A few weeks' ago I was mystified to find a note in my diary that said '10pm: Dave.'
I don't currently know anyone called Dave. The only one I could think of was a local electrician who has done a few small jobs for me but it seemed unlikely he would be coming round to fiddle with my fuse box at ten in the evening.
Perhaps I had arranged to meet a friend from My Space who would turn out to be either a psycho or a born-again Christian with an encyclopedic knowledge of the history of the Routemaster bus. This possibility was eliminated when I realised that I am not a member of My Space.
It was only when flicking through the Radio Times that I remembered that 'Dave' is the new name for a television channel that was previously known as 'UKTV G2'.
This was generally regarded as the most ludicrous re-branding of recent times. But now people are eating their words and hailing it as the new benchmark for out-of-the-box, blue skies thinking, a revolutionary template for connecting with your demographic.......<insert your own bullshit phrase here>.
The figures speak for themselves: 8 million viewers trying the channel for the first time and now the most popular non-terrestrial channel among men aged 16 to 44.
But before we get too carried away, it's worth noting that almost any name would have been an improvement on 'UKTV G2'. The names of the majority of satellite/cable channels describe their content. They do what it says on the tin. You won't have been misled if you find history programmes on the History Channel or food programmes on UKTV Food. UKTV G2 told you bugger all about the content.
'Dave' doesn't either, but at least it arouses your curiosity. Similarly, if you change your name from 'John Smith' to 'Tarquin de Turbeville', you may still be the same boring bag of shite but you'll attract a little more attention.
For an indication of content, you have to turn to Dave's strapline: "the home of witty banter". This is more problematic and sails perilously close to breaching the Trade Descriptions Act, unless you regard Jeremy Clarkson and the panellists of 'Mock the Week' as being the Oscar Wildes and Dorothy Parkers of our time.
One of the 'creatives' behind the relaunch says "everyone knows a bloke called Dave". Not true in my case, unless you count my local fuse-fiddler. But what if the Dave you know is a total arsehole? The bloke who wrecked your marriage. The boss who blocked your promotion. The bastard who bores the balls off you in your local pub. Seeing the name 'Dave' flash up on your screen might cause you to splutter and zap onwards, even if it means missing a five year old repeat of a 'topical' news quiz.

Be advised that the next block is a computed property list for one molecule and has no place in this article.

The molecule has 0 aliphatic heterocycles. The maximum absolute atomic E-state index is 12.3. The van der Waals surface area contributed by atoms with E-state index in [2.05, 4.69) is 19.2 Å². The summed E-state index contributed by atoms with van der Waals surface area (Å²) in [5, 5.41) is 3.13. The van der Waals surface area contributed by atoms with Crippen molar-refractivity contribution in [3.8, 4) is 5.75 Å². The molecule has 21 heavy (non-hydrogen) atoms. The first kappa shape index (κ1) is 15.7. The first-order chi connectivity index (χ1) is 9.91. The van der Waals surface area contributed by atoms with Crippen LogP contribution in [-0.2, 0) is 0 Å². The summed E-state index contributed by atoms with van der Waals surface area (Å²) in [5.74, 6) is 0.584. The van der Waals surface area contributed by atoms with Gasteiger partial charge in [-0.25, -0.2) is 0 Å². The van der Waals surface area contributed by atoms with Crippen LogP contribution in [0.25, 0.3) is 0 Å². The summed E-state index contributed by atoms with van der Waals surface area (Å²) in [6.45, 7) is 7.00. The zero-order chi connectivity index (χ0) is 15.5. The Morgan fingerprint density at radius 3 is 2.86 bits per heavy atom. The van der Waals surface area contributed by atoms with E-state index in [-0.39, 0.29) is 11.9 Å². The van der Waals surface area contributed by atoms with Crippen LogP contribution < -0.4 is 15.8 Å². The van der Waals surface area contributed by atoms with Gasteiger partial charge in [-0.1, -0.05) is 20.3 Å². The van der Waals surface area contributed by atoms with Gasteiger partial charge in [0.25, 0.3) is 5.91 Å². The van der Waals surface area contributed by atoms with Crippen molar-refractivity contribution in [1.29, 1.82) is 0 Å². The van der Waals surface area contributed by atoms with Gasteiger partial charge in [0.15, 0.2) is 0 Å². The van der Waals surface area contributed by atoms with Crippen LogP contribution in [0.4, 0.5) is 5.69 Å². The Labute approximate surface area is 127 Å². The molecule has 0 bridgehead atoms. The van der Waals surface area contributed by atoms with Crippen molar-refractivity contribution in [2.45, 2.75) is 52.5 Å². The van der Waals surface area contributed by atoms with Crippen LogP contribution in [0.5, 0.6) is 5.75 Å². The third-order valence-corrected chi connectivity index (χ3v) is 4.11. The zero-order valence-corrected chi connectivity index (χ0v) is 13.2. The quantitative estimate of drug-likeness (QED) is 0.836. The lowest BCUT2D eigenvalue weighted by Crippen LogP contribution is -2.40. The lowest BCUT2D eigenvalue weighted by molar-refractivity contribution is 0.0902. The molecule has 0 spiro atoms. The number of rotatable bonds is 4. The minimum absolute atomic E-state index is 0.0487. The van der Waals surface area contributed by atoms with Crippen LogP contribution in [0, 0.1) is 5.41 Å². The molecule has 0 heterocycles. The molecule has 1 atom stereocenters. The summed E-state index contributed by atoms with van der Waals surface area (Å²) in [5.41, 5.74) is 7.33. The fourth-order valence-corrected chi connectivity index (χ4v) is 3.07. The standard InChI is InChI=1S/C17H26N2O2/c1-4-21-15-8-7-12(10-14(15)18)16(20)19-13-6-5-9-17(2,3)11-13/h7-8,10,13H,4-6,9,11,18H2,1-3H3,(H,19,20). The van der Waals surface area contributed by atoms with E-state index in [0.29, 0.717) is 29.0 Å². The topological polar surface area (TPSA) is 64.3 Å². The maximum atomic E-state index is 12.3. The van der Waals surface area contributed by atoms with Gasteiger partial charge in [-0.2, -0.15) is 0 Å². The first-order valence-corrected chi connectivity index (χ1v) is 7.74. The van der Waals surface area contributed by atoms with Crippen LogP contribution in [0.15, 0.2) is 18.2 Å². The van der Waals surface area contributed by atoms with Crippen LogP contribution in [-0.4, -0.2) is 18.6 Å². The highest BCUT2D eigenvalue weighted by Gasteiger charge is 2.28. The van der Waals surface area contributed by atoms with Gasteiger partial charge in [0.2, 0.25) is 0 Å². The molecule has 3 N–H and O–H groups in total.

Last night I decided to watch James Corden, co-writer of Gavin and Stacey, on Lily Allen and Friends (BBC3) and lived to regret it.
I probably shouldn't express an opinion on the programme as a whole (in all its getting down with the kids, hey, let's tie it in with My Space ghastliness) because I'm not in the target audience, as proved by my having no idea who Lily Allen is. I think she may be a singer. If so, her oeuvre is an unregretted lacuna in my musical knowledge.
But I have to say that I have never seen a TV presenter so totally lacking in personality, charisma or technical skill. For most of the time she seemed to be in the early stages of catatonia - which she probably thinks is a country in southern Europe.
The interview with James Corden was conducted on a large bed. Now there's an original idea! Oh, hang on. Wasn't that a feature of The Big Breakfast, years ago?
As for the interview, Gavin and Stacey is so rich a comedy that there are a thousand questions one would like to ask the writers, given the opportunity. But Ms Allen spent most of the time flirting with James Corden (and he with her, to be fair). This culminated in Ms Allen saying "Fuck me". Not as an exclamation but as an invitation, adding 'you know how to get into a girl's pants.'
So, Parkinson it wasn't.
Parkie was prone to flirt with some Hollywood actresses but I don't recall him ever saying "I suppose a blow job's out of the question?"
Although the least sensitive of souls when it comes to swearing and sexual content (I even complained to Channel 4 once about the bleeping of 'cunt' in a comedy drama, for God's sake) I found this quite offensive. That's probably because context is everything in such matters.
'Fuck me' as a request is a phrase usually uttered by consenting adults in private. It may well be uttered by women of Lily Allen's generation in bars and nightclubs or between the rubbish skips behind bars and nightclubs. Fair enough. But in the middle of a TV interview with an actor and writer? It seemed gratuitous and inappropriate, an abuse of the greater freedom from TV censorship that Britain enjoys compared to many other countries.
Or maybe I'm just turning into a censorious old fart.
Heard on BBC News 24: Matthew Amroliwala commenting on footage of storm-lashed Britain: "these stories tell their own pictures."
No disrespect, Matthew, but have you ever thought you might be better working in radio?